Sunday, February 16, 2020

A Bit Of A Bit More On Upton Sinclair’s The Jungle

‪  The Jungle:‬

‪I’ve started the 2nd 1/3 of the book.‬

‪No one will say Sinclair is subtle or has a fine literary touch.‬

‪The saying is, “Never use a sledgehammer when a scalpel will do.”‬

‪Now, I understand that exposing rapacious capitalism at one of the heights of its rapacity is no work for a scalpel. But it is becoming too much in the unrelenting deepening of this family’s misery. Which makes it more to the point that it’s more tract than anything else. ‬

‪The changes in Gurgis as he deteriorates are told to us mechanically, not shown. After the wedding, there’s not a spot of joy to be found anywhere, only deepening, darkening misery, which we’re told about now shown, caused by heartless capitalism.‬

‪What is a literary critic to say generally of this book that as literature is mediocre at best but as social document bearing witness is powerful and shocked so many consciences that it generated ameliorative changes in the law?‬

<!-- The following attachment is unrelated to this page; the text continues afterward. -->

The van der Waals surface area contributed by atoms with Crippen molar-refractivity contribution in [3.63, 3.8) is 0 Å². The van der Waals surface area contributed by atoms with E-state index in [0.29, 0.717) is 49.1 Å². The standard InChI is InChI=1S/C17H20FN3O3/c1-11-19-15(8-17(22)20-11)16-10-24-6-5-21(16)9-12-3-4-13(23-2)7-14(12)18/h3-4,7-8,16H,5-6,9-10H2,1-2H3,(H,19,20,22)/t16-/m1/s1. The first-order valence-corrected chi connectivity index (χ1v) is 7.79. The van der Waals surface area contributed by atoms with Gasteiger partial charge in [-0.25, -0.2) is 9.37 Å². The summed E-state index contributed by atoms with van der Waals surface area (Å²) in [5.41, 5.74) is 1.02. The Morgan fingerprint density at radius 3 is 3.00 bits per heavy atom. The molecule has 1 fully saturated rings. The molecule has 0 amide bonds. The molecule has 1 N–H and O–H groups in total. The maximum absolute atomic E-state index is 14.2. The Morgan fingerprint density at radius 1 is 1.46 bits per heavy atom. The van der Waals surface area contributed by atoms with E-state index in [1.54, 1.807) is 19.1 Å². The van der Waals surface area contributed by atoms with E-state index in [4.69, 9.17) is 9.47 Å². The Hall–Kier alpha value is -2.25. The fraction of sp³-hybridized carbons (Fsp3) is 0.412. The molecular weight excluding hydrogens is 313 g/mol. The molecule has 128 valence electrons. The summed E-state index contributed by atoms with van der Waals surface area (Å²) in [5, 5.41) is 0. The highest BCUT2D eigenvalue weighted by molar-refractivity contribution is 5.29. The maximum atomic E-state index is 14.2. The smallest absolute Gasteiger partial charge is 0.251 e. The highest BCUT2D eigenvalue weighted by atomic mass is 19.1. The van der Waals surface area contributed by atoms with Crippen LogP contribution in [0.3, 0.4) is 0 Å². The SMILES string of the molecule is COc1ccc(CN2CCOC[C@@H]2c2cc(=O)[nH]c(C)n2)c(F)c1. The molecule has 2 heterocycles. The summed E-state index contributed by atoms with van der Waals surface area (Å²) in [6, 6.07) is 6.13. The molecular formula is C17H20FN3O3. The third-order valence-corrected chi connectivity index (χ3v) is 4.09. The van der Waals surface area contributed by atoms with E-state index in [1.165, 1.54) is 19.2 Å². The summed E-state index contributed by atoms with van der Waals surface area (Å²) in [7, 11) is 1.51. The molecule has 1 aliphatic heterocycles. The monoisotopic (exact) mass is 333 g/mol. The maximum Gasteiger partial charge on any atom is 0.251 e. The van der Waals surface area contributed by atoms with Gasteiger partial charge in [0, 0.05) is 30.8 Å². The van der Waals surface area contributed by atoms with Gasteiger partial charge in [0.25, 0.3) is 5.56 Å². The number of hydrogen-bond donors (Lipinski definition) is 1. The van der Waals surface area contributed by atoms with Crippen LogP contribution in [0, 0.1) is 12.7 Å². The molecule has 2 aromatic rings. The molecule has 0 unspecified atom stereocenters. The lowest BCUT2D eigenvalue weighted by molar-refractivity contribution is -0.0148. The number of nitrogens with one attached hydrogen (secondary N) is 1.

‪I’d think just that, or something like it.‬

‪Question: would ought it be put on a syllabus in a course of early 20th century American literature and why or why not?‬

Saturday, February 15, 2020

Brief Note In Midst Of Reading Upton Sinclair’s The Jungle

‪The wedding scene is an amazing cross section of that swathe of immiserated, exploited, grimly existing immigrants carving out a tragedy-enhancing moment of pleasure in the midst of their terrible social affliction. Here, in this scene, the showing and telling seem to be in accord. From then on, The Jungle devolves to tract-like telling under the veneer of fiction, whatever Sinclair thought he was achieving. And yet, as I say, what he describes, and it gets gloomier and darker as it proceeds, is powerfully resonant. So, maybe there’s another way of seeing what he does, that the thin simulacrum of people living their lives all so externally presented, almost fable like, is enough humanity as to make resonantly work the endless description of the conditions creating their deepening misery.‬

Friday, February 7, 2020

My Tweet On Just Having Seen Parasite

‪Color me contrarian. Just saw Parasite. I say meh. At times exhaustingly boring, at times simple minded, at times a cartoon, its abiding weakness is its exaggeration intended as satire and as shock, but which falls flat thematically/intellectually and emotionally. At best 2.75/5‬